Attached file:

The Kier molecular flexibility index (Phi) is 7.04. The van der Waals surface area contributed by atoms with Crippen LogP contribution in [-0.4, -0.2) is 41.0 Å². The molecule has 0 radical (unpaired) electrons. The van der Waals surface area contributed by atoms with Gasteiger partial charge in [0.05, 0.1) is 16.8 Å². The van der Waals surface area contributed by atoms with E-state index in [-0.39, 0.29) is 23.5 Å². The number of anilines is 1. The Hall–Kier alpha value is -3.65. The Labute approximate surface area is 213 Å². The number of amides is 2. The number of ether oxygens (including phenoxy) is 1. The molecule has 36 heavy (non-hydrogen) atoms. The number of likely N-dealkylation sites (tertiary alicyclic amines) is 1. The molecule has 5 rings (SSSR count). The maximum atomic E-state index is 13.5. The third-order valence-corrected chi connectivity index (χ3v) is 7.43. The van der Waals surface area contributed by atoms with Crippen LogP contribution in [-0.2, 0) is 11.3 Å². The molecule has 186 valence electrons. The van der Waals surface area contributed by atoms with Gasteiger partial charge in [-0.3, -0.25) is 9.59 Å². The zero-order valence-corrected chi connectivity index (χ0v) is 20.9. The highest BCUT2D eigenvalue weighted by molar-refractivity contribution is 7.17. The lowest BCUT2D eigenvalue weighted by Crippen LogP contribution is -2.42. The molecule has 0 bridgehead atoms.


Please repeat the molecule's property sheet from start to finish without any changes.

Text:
The Kier molecular flexibility index (Phi) is 7.04. The van der Waals surface area contributed by atoms with Crippen LogP contribution in [-0.4, -0.2) is 41.0 Å². The molecule has 0 radical (unpaired) electrons. The van der Waals surface area contributed by atoms with Gasteiger partial charge in [0.05, 0.1) is 16.8 Å². The van der Waals surface area contributed by atoms with E-state index in [-0.39, 0.29) is 23.5 Å². The number of anilines is 1. The Hall–Kier alpha value is -3.65. The Labute approximate surface area is 213 Å². The number of amides is 2. The number of ether oxygens (including phenoxy) is 1. The molecule has 36 heavy (non-hydrogen) atoms. The number of likely N-dealkylation sites (tertiary alicyclic amines) is 1. The molecule has 5 rings (SSSR count). The maximum atomic E-state index is 13.5. The third-order valence-corrected chi connectivity index (χ3v) is 7.43. The van der Waals surface area contributed by atoms with Crippen LogP contribution in [-0.2, 0) is 11.3 Å². The molecule has 186 valence electrons. The van der Waals surface area contributed by atoms with Gasteiger partial charge in [-0.3, -0.25) is 9.59 Å². The zero-order valence-corrected chi connectivity index (χ0v) is 20.9. The highest BCUT2D eigenvalue weighted by molar-refractivity contribution is 7.17. The lowest BCUT2D eigenvalue weighted by Crippen LogP contribution is -2.42. The molecule has 0 bridgehead atoms.